A bridge between biological and artificial intelligence

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Recent developments in neuroscience and brain-inspired artificial intelligence have opened up new possibilities in understanding intelligence. Now, a research team led by Tianzi Jiang at the Institute of Automation of the Chinese Academy of Sciences has outlined the key components and properties of an innovative platform called the Digital Twin Brain, which could bridge the gap between biological and artificial intelligence and provide new insights into both. This research was published Sept. 22 in Intelligent Computing, a Science Partner Journal.

Network structure is something that biological and artificial intelligence have in common. Since the brain consists of biological networks, a digital model or “twin” of the brain built using artificial networks would allow researchers to feed knowledge about biological intelligence into the model. The ultimate goal is to “propel the development of artificial general intelligence and facilitate precision mental healthcare,” a feat calling for joint efforts from interdisciplinary scientists worldwide.

Using the Digital Twin Brain, researchers could explore the working mechanisms of the human brain by simulating and modulating the brain in different states for various cognitive tasks. For example, they could simulate how the brain functions properly in a resting state and how it malfunctions in disorders, or develop methods to shift it away from an undesirable state by modulating its activity.

Despite sounding like science fiction, the idea of the Digital Twin Brain stands on solid biological ground. It integrates three core elements: brain atlases serving as the structural scaffolds and biological constraints, multi-level neural models trained on biological data to simulate brain functions, and a spectrum of applications for evaluating and updating the current “twin.”

The three core elements are envisioned to evolve and interact in a closed loop. A dynamic brain atlas leads to improved neural models that generate more realistic function simulations. The current “twin,” consisting of these models, is then validated across an ever-expanding spectrum of practical applications, including disease biomarker discovery and drug tests. These applications complete the cycle by providing feedback to enhance the brain atlas.

The biological brain has intricate structures and complex dynamics. Therefore, highly nuanced brain atlases, including atlases at different scales, of multiple modalities, and even from different species, are needed for learning how to build its digital twin. With a comprehensive collection of atlases, various aspects of the brain, and the connections and interactions between different brain regions, as well as the fundamental principles of brain organization, can be explored in depth.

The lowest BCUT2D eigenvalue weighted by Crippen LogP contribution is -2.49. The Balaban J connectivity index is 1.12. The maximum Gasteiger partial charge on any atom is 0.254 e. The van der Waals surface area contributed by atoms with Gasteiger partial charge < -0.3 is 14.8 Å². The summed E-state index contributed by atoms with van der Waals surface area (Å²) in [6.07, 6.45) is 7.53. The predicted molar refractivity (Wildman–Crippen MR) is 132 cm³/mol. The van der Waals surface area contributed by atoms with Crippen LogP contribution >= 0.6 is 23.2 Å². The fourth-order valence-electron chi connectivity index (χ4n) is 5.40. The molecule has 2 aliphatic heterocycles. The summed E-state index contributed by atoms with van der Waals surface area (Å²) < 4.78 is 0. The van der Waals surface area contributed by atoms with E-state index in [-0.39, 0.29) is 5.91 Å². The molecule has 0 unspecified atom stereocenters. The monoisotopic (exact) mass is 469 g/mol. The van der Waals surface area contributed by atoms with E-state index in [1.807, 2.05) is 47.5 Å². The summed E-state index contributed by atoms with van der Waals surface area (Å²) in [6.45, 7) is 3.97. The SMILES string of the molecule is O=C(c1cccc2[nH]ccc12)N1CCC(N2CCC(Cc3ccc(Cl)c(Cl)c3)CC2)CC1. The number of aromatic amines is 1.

On the other hand, brain atlases are also constraints in the sense that neural models must be based on them for “biological plausibility,” and that poses technical challenges.

Jiang’s team suggests that the Brainnetome Atlas will be an important component for developing the Digital Twin Brain. Announced by researchers at the Institute of Automation of the Chinese Academy of Sciences in 2016, this atlas is a macroscale atlas encompassing 246 brain sub-regions and has been evolving towards an “extensive and detailed mapping” of the structure and connectivity of the human brain.

Meanwhile, given that existing brain simulation platforms fall short of their anatomical basis, the authors believe it is vital to design “an open-source, efficient, flexible, and user-friendly brain atlas-constrained” platform that is powerful enough to support multiscale and multimodal modeling. There are still many open questions to be addressed, such as how to effectively weave bits and pieces of biological knowledge into a digital twin, how to design better models for simulations, and how to integrate the Digital Twin Brain into practical scenarios.

In summary, the Digital Twin Brain represents a convergence of neuroscience and artificial intelligence. By integrating intricate brain atlases, dynamic neural models, and a multitude of applications, this platform is poised to revolutionize our grasp of both biological and artificial intelligence. With the collective efforts of scientists worldwide, the Digital Twin Brain holds the promise of advancing artificial general intelligence and revolutionizing precision mental healthcare, paving the way for transformative breakthroughs in our understanding of the human mind, the development of intelligent technologies, and the discovering of therapeutics for brain disorders.

Source:

Journal reference:

Xiong, H., et al. (2023) The Digital Twin Brain: A Bridge between Biological and Artificial Intelligence. Intelligent Computing. doi.org/10.34133/icomputing.0055

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